At the kindergarten/preschool end, having parents complete a basic developmental history that hits the “high points” of a child’s beginning will help determine if they are vulnerable for disabilities. By second grade, every child should have been assessed to get baseline data.

Each school should be characterized by the following:

1. Every classroom has a maximum of twenty students with a full-time, fully credentialed teacher, and full-time aide with at least some teacher training. It’s likely we won’t need special education or even non-public schools if we reshape how we deliver services.

2. Teachers with specialized training should have unlimited opportunity to conduct remediation for those students who need it. After all, if they don’t have the basic skills to access the curriculum, are students going to benefit from being in the classroom?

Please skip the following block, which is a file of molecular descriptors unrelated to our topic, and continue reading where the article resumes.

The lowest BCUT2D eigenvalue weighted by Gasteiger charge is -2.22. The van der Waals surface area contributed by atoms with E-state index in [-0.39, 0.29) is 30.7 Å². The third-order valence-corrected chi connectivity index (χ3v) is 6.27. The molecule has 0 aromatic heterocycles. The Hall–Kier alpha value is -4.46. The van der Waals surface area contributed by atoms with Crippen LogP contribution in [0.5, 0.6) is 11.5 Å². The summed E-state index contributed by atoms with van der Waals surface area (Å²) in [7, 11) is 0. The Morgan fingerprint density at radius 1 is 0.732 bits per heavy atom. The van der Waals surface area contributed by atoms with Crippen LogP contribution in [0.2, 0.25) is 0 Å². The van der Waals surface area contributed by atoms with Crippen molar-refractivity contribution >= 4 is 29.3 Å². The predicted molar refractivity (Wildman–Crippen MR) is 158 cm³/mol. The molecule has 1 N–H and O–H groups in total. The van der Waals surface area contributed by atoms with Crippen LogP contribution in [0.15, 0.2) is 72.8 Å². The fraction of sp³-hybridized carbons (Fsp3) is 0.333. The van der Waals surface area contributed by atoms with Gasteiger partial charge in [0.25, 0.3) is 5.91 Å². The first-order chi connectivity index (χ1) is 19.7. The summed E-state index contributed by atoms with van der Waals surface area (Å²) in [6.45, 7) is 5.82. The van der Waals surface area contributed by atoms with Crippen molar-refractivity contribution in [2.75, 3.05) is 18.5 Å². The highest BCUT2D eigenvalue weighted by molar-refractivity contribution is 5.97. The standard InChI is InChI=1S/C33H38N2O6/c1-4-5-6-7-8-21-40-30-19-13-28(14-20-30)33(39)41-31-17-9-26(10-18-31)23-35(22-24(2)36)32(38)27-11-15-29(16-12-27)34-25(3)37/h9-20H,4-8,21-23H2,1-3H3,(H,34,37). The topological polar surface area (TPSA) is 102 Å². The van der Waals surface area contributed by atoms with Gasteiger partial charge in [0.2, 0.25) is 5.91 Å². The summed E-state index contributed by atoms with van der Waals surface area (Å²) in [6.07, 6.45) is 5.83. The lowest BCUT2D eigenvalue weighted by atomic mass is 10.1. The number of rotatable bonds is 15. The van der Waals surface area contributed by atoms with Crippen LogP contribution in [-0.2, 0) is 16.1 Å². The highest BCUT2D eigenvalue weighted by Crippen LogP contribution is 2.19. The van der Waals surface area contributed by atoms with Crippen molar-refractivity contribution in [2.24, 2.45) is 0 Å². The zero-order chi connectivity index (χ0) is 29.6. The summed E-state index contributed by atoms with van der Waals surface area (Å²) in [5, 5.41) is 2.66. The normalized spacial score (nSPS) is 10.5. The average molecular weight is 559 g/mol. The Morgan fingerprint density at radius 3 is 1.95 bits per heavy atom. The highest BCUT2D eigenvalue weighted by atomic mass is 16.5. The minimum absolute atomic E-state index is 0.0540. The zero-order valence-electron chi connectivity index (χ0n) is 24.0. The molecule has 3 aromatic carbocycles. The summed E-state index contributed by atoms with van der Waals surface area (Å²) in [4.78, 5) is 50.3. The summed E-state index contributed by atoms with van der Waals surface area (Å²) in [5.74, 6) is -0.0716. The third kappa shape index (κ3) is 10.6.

3. Community and school-based resources should be available, freely, to teachers, counselors, school psychologists, and nurses. They should not have to get permission to speak with experts.

4. Each school psychologist should have no more than two elementary schools or one middle school or one high school. May I tell you that my first year in a local school district, I had seven schools, including a middle school and a high school? The younger the kids, the more attention they need. It’s about prevention versus intervention. Intervention is very expensive and not just in dollars. Give the psychologist a fighting chance to make a difference.